Walking through the mall with my children, going to the grocery store, and one thing has become blatantly obvious to me: smartphones are everywhere. And it’s not just the youth.
Not that long ago, my husband, daughter and I decided to enjoy a nice lunch together out. At the table next to us was a couple in their 60s and both of them were busy texting, or doing whatever, on their smartphones. Even my daughter commented on how they weren’t talking to one another.
“Don’t they like talking with one another, mum?”
I just shrugged in response and continued on with my conversation with my husband.
So I pose this question to you: is smartphones and social media the end of our society?
There is no doubt about it, the internet has definitely changed our lives. This is something that I’ve spoken about before, but to call it the end of our society might be a little harsh. If anything, the internet has made our world smaller, helping nations bridge the gap caused by the oceans between us.
Through Facebook, I can keep on top of the lives of my family in the USA and Netherlands. Through Twitter, I’m able to communicate with other writers throughout the world, in the USA, Australia, UK and Canada. Through Skype and Google Hangouts, I can speak with clients and friends face to face, there’s just a computer screen between us. And through YouTube, my parents are able to watch my daughter’s dance recitals that they would have missed otherwise. And all of this is possible due to the internet.
No, internet is not the problem. The issue revolves around smartphones and the culture that is developing that thinks it’s acceptable to walk around with your nose pointed downward at a screen.
Already, nations throughout the world have passed laws that make it illegal to talk on the phone or text message while driving; you must use a hands-free kit. This is a good, positive change in the right direction. However, is there more that needs to be done?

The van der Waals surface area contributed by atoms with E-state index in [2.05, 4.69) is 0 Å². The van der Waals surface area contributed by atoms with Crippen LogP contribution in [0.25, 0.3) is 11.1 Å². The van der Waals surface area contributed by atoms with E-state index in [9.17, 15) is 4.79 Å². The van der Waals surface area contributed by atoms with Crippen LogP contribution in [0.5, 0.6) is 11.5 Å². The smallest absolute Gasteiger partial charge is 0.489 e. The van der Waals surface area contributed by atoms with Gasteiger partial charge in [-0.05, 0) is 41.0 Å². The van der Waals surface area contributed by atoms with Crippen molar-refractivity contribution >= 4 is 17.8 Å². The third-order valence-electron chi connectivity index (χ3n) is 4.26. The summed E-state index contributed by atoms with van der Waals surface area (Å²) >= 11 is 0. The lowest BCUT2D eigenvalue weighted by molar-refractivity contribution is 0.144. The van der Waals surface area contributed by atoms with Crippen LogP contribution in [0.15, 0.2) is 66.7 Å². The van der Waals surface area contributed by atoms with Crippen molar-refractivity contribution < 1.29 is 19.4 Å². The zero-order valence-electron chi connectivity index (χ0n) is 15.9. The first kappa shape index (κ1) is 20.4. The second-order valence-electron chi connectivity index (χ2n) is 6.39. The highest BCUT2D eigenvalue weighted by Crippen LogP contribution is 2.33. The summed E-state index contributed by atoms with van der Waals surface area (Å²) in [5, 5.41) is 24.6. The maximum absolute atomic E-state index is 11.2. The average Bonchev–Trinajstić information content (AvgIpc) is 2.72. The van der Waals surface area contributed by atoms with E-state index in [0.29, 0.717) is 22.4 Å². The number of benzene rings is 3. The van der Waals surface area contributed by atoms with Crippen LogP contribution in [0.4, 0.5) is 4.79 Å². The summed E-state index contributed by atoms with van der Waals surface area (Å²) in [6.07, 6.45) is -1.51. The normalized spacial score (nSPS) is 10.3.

In my mind, the stance on smartphone usage from a legal standpoint should be limited to situations that are a matter of safety, such as driving. However, the usage of smartphones in restaurants and in a crowd should fall to peer-pressure. If the crowd finds it’s acceptable, then fine. Me? I find it incredibly rude when I’m having lunch with someone that I haven’t seen for some time and they spend the entire time tapping out messages on their phone.
Some people would say that my attitude is old and fuddy-duddy, that I’m opposed to technology. That way of thinking couldn’t be further from the truth. Let’s face it, I wouldn’t be on Facebook, Twitter, or have this blog otherwise.
No, I like my smartphone. I love the ability to take pictures whenever I’m out, sharing them with my overseas family and friends. I love having my favorite songs at my finger tips. Well, that was the case, until the 3G on my smartphone died. I can’t wait to until I can scrounge the money together to get a new one (and I already know exactly which phone I want). However, when I’m in public, having lunch with a friend or family, then my attention is devoted to my company and the food that I’m eating, not my phone. It’s called respect and courtesy for those around me. It’s this that I believe that is slowly dying.
As a mother of two teenagers, I have done the best I can to ensure that my children know that there is a time and place for everything that they do. If my 14-year-old son wants to have a Facebook account, then I’ll sign him up for one, and I’ll teach him what he needs to know about cyber-security. (So far, he has shown no interest in having such an account.)
Both of my children have phones, but before I agreed to pay the bill, they had to give me a valid reason as to why they might need one. They both did, and for both of them it was a similar excuse: cycling home from school and they get a flat tire, they needed the ability to call me and tell me that they were going to be late. But I wanted to ensure that they understood that technology was a tool to help us, not a crutch to take away our ability to actually communicate with one another.
Nightly, we have dinner as a family (at least we try to, but extra-curricular activities sometimes demand otherwise). Electronics are off and we actually talk to one another. This practice has migrated to when we’re out and about. We communicate, without the internet to help us.
Will smartphones and the internet kill society? Only if we let it. It’s up to us to define what is acceptable in social settings and what’s not.
If you enjoyed this post, please consider sharing it on Facebook, Twitter or Google+ below. You can read other posts like it here.
© Copyright, Judy L Mohr 2016